Monday, December 18, 2006

Appeals Court Strikes Discriminatory Policy

In Richmond, VA On December 15, the Fourth Circuit Court of Appeals issued a unanimous 3-0 opinion in Child Evangelism Fellowship v. Anderson School District Five, holding that a South Carolina school district violated CEF's constitutional rights by charging the group a fee while allowing other groups to use district facilities at no cost. Liberty Counsel represents CEF of South Carolina, which sponsors after-school "Good News Clubs" in elementary schools.
CEF was charged a fee to use school facilities, although the district waived fees whenever deemed "in the best interest of the district." Fees were waived for the Boy Scouts, Girl Scouts, YMCA, Students Against Destructive Decisions, the local Democratic Party, and a host of other groups, but no waiver was extended to the Good News Clubs. After filing suit, the district changed its policy and sought to "grandfather" free use to the previously authorized groups.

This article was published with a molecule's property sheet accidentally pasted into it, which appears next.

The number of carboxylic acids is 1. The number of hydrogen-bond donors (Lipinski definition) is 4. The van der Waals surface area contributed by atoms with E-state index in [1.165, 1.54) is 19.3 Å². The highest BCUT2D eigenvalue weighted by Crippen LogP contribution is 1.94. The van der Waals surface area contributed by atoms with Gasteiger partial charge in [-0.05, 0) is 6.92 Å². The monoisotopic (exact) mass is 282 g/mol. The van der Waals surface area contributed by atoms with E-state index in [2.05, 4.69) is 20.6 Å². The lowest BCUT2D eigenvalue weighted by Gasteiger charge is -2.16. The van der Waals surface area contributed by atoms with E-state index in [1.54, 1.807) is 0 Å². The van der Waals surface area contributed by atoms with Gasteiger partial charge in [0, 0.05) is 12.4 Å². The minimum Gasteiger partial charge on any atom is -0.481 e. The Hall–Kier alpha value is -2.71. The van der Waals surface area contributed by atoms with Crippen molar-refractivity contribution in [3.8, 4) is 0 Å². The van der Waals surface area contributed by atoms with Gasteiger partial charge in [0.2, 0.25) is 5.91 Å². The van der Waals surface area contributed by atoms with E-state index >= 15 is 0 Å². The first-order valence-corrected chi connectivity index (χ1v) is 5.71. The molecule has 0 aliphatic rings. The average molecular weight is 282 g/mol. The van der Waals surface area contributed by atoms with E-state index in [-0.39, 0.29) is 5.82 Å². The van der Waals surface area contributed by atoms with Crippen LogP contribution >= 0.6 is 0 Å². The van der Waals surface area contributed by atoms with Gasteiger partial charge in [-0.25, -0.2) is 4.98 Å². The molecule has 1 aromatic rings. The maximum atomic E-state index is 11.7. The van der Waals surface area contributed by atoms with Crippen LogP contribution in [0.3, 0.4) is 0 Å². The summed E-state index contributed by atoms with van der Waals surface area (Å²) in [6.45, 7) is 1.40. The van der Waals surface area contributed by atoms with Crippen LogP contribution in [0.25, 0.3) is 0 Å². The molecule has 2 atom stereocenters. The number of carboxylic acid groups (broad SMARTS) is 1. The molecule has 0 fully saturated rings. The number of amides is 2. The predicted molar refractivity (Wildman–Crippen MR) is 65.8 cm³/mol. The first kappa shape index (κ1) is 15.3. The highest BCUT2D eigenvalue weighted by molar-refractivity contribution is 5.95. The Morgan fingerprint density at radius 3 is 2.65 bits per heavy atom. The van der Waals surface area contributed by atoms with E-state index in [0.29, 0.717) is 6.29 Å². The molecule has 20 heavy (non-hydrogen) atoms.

The trial court found that the policies raised First Amendment concerns, but ruled in favor of the district. But now the appeals court ruled the district policy unconstitutional, stating that "government may not bar religious perspectives on otherwise permitted subjects ....[and] communities of faith may not be arbitrarily excluded from the protections of the Free Speech Clause..." "Government need not fear an Establishment Clause violation from allowing religious groups to speak under the same reasonable, viewpoint-neutral terms as other private parties...." "In sum, speech is not to be selectively permitted or proscribed according to official preference." This case represents a significant precedent, because it requires speech-restrictive policies to contain clear standards to prevent government officials from engaging in viewpoint discrimination, much like the case law that developed to govern prior restraints on speech.
This decision marks the end of a three-year battle to preserve Child Evangelism Fellowship's constitutional rights. The court of appeals hit the bullseye. School officials all across America should take notice. Government cannot treat religious groups unfavorably compared to other groups. Equal access is the law, and equal access means equal treatment in every respect. Good News Clubs teach respect, morality and character development. Instead of hassling Good News Clubs, schools should embrace the clubs. These clubs make a positive difference in the lives of children.